Marty Turco is captured for one of the 18 total seconds he spent all season within the confines of the blue paint of the crease.
We begin our appraisal of the Hawks' individual performances for the past year by starting in net with someone we've seen very little of since probably about December, the erstwhile Marty Turco. Turco was brought into the fold over the summer at a value price after the Hawks would not match the arbitration award to Antti Niemi. The quickness with which the deal was signed in the aftermath of the arbitration decision would have easily led one to believe that there was a gentleman's agreement from the start of free agency between Turco and the Hawks. Turco was looking for his last shot to backstop a contender, and possibly earn one more decent sized contract before hanging them up. But things didn't exactly work out that way, did they?
|2010 - Marty Turco||29||1631||11||11||82||3.02||799||717||.897||1|
Contract Status: Unrestricted Free Agent (2010-2011 Cap Hit: $1.3 million)
Positives: Huh. Well. About the best thing we can say regarding Turco is that he acted incredibly professionally in light of Corey Crawford taking his job. Turco deserved far better than what he got out of the skaters in front of him, too. Early in the season, the Hawks defensive corps was a patchwork of suck, and Turco's roaming tendencies certainly didn't help things. Even though his numbers are bad even by backup standards, there were many nights where Turco kept the Hawks in the game.
Negatives: As I stated above, despite all of the elaborate fantasies we had last summer about Turco firing pucks up ice in the Hawks' transition game, it simply never translated to the on-ice product. The Hawks most mobile defensemen never figured out that they didn't need to come all the way back to retrieve the puck with Turco back there, so at the very least it would end up causing a slight hesitation between either Turco or a D-man, giving a forechecker that split second longer to close on the puck, if not an out-and-out turnover. Additionally, Turco never seemed to be comfortable positionally this year, and found himself making saves with his ass turned toward the play more often than one would think humanly possible.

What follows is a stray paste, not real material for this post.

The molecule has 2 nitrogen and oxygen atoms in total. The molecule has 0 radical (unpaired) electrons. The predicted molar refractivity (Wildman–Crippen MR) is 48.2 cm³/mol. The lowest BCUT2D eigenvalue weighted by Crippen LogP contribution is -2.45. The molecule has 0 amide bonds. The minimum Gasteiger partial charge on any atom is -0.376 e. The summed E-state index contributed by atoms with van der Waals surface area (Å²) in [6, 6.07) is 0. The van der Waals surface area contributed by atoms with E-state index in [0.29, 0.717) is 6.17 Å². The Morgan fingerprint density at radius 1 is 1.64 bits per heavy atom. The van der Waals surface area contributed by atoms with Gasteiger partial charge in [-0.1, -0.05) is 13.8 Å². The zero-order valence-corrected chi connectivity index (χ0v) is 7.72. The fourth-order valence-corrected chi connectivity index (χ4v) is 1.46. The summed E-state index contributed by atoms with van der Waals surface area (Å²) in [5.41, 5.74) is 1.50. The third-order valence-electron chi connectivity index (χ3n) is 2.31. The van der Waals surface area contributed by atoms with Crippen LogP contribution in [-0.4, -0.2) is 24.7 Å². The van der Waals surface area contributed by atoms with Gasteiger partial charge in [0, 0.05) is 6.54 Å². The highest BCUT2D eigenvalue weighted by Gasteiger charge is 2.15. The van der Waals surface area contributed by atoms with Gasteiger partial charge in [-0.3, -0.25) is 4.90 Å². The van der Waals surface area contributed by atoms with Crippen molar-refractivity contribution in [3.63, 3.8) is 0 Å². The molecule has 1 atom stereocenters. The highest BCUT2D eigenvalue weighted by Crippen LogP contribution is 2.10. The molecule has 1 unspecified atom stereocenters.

Defining Moment: Sad as it is, there's not much on-ice to choose from. The early season shootout win against Vancouver was nice, and his lone shutout came against the Oil, so it doesn't really count. So, with all of his new found free time on the bench, Turco being the class clown he's always been had to find new and inventive ways of entertaining himself, the most publicized of which came in Montreal, where he was making bets with a fan.
Final Grade: D+. Sorry Marty, as likeable a guy as you are, and as much as we all wanted you to succeed here, there was a reason you couldn't be trusted to give a clearly overworked Corey Crawford even the slightest break down the stretch when the Hawks were chasing points, even against Eastern Conference opponents. There's a bit of leeway for the circumstances faced and the effort given, but it wasn't enough.
Outlook: Turco will be turning 36 in August, and can be signed to an incentive-laden contract if the Hawks so choose. Getting him back at $1.0 million or less as the defined backup coming into the season might not be the worst idea, as he'll be able to give a breather to Crawford when the Hawks (hopefully) aren't chasing so early in the season. But, with the acquisition of Alexander Salak in the Jack Skille/Michael Frolik trade, the Hawks may think he's ready for North America. If nothing else, we can be assured that Marty will undoubtedly land on his feet with a color commentating gig somewhere.